I woke up to George preparing breakfast and all my things laid out ready to take to the showers. I tried to Skype my mum and Laura and spoke to them a little but the WiFi meant that it was delayed and pixelated so we couldn't have a great conversation but it was nice to see them - Laura even sang happy birthday :D They'd both been thoughtful enough to make sure I had some cards to open on my birthday and both had sent some greatly appreciated birthday cash. Thanks guys (and Ed too xxx). We were only an hour away from Waitomo so we thought we'd try our luck at a cave visit... and our luck was in! We had a three hour tour of 2 of the caves - the glowworm one being my favourite. It was incredible and unlike anything I'd seen before. We learnt some cool facts about glowworms, stalactites and stalagmites then we found an 'i site' and asked about the nearest places available for freedom camping. Acting on their advice, we headed towards the next town and found a reserve by a river. I cooked some dinner (with George's help) then we had an early night in front of a dvd, in our little van which was now becoming home.
The next stop was Lake Taupo. As we drove north of the lake, we saw the spectacular view with the mountains (mt ruapehu) and snow topped volcanoes in the distance. One of which was spewing ash which we found out then forms pumice stone. The journey there was as incredible as the lake itself. We stopped on the way for caves, natural bridges and waterfalls. Eventually, we arrived and parked up near a shopping centre. We spent the rest of the day looking for a new camera to buy with our birthday money. We then found a spot right on the lake to camp for the night. We weren't sure if we could park up legally or not so we asked some other campers (who turned out to be gypsies) and they told us that if we hid around a corner no one would know - so that's what we did. We tried a bit of stargazing but it was far too windy and cold so we played cards instead.
Lake Taupo' s known as a skydiving spot so that was the plan for George's birthday. We tried to meet back up with Clint, Leigh and Dave but that proved to be difficult with limited WiFi and no New Zealand phone numbers so we decided to chill out by ourselves for a few more days. We found a really sweet campsite, where the manager took a liking to us, and spent a couple of days there going on some local hikes and relaxing by the lake. On George's birthday, we visited some natural hot springs and baths and we hiked up in the hills where we had an amazing view of the lake. We googled skydiving but it had a massive price tag so it was decided that we'd think about that again when we get to Sydney and find jobs. In the evening, I made George dinner and we shared some vodka with the camp manager, Colin, who then gave George a necklace which he'd carved out of bone as a birthday gift - kind of odd but sweet of him.
Wellington seemed to be the next port of call. As we were in no rush (it had only taken one week to make our way around the north island) we stopped in a little reserve in Manakau by a stream, went for a little walk and parked up for free for the night.
Wellington wasn't far away and It only took an hour to get there but it was much like Auckland with nowhere to stay. I was pretty desperate to go shopping and get some warmer clothes and George was definitely desperate for a hair cut so we stayed in the city and went shopping. Our dvd player and car key we're both playing up so we stopped by at the jucy warehouse to see if they could fix it as well as booking our ferry tickets to the south island. While we were there we got some great tips of things to do and see in Wellington and the lady even gave us a lonely planet guide which has now become our bible.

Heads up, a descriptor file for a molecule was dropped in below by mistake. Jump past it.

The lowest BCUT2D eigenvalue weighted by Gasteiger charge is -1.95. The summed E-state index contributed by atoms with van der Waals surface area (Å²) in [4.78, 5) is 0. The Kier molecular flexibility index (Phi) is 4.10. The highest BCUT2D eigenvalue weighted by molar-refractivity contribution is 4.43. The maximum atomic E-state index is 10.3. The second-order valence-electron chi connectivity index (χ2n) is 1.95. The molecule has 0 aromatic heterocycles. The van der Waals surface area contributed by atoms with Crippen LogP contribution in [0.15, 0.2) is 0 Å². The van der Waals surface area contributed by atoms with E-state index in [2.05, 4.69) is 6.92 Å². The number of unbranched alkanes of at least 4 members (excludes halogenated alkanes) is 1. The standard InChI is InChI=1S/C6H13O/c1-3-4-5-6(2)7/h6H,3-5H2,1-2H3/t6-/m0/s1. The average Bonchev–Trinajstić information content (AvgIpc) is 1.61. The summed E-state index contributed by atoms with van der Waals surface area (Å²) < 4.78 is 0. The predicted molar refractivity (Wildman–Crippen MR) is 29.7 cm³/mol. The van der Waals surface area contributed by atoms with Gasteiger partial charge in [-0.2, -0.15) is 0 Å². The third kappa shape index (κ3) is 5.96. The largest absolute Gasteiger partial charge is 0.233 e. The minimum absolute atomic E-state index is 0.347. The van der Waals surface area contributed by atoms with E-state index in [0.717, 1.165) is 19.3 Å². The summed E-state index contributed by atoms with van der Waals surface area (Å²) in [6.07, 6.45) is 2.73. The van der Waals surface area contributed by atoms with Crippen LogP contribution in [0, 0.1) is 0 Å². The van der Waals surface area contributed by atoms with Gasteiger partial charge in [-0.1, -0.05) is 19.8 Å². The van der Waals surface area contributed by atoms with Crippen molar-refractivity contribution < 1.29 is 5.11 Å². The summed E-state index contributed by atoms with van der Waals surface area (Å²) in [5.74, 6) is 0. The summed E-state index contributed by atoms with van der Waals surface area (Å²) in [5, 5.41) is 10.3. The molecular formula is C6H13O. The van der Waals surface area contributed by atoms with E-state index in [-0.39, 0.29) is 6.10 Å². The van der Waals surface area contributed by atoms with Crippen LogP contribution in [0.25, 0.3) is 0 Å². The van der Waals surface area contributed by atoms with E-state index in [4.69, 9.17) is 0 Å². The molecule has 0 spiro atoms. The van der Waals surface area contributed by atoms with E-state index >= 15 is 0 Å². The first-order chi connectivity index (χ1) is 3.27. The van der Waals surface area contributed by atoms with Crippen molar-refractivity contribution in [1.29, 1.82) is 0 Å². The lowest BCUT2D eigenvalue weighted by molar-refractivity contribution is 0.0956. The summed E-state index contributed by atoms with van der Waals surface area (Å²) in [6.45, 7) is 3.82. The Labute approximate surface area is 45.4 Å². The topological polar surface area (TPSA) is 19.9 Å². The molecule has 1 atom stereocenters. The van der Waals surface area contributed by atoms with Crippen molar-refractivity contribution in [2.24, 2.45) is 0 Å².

Our first attraction was something my brother would love - The Weta Caves. It was full of film memorabilia, figurines and signed copies of books all to do with the Lord of the Rings and The Hobbits. We took a few snaps and George bought himself a copy of The Hobbit to read then we headed towards a forest where we would find a campsite. It was cold and windy and cooking dinner outside was less than desirable. Luckily, an old man, who was camping with his autistic grandson, offered us the use of the gas hob which was undercover. We greatly accepted and got chatting to them for a while. It was nice at first, he was giving us some tips about the south island, then he decided to tell us about a murder that had happened in the forest - and the murderer had never been caught. Great bedtime story! I didn't sleep well that night.
Te Papa museum in central Wellington was the attraction for the next day. It's a free museum that's like the national history museum in London - but not quite as good. There were still some interesting things to see and do and loads of interactive things for kids. I suppose we just couldn't to relate to a lot of the native historical parts as we don't know much about it but there dinosaur and sea creature sections were brilliant. It'd make a fun school trip (OL, any takers?!) The weather sucked, we had an early ferry to catch and there were no other campsites around so we went back towards the eerie forest. Our old friend wasn't there anymore so George had to brave the rain and wind to prepare dinner (under my instruction, while I sat in the warm van :D).
We're now on the ferry to the south island and we've bumped back in to Dave! We've been warned that, due to the weather, it's going to be a bumpy ride! They've put sick bags out on the tables just in case!! I hope the south island is slightly less rainy!